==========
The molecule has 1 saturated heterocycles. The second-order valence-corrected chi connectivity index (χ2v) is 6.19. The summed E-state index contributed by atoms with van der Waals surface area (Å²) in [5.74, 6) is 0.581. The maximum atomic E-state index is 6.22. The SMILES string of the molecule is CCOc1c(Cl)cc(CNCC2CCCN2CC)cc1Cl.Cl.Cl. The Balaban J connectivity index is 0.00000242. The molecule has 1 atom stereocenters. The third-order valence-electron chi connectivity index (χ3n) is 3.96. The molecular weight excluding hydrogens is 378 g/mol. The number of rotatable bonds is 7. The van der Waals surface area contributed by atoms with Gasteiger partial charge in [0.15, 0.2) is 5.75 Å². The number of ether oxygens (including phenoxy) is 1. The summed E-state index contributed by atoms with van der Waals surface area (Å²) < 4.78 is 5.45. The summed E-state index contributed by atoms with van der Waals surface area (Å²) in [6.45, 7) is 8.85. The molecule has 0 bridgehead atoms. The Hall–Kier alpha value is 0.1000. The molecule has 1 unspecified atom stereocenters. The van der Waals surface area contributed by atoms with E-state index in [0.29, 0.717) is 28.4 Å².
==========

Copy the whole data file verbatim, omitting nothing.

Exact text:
The molecule has 1 saturated heterocycles. The second-order valence-corrected chi connectivity index (χ2v) is 6.19. The summed E-state index contributed by atoms with van der Waals surface area (Å²) in [5.74, 6) is 0.581. The maximum atomic E-state index is 6.22. The SMILES string of the molecule is CCOc1c(Cl)cc(CNCC2CCCN2CC)cc1Cl.Cl.Cl. The Balaban J connectivity index is 0.00000242. The molecule has 1 atom stereocenters. The third-order valence-electron chi connectivity index (χ3n) is 3.96. The molecular weight excluding hydrogens is 378 g/mol. The number of rotatable bonds is 7. The van der Waals surface area contributed by atoms with Gasteiger partial charge in [0.15, 0.2) is 5.75 Å². The number of ether oxygens (including phenoxy) is 1. The summed E-state index contributed by atoms with van der Waals surface area (Å²) < 4.78 is 5.45. The summed E-state index contributed by atoms with van der Waals surface area (Å²) in [6.45, 7) is 8.85. The molecule has 0 bridgehead atoms. The Hall–Kier alpha value is 0.1000. The molecule has 1 unspecified atom stereocenters. The van der Waals surface area contributed by atoms with E-state index in [0.29, 0.717) is 28.4 Å².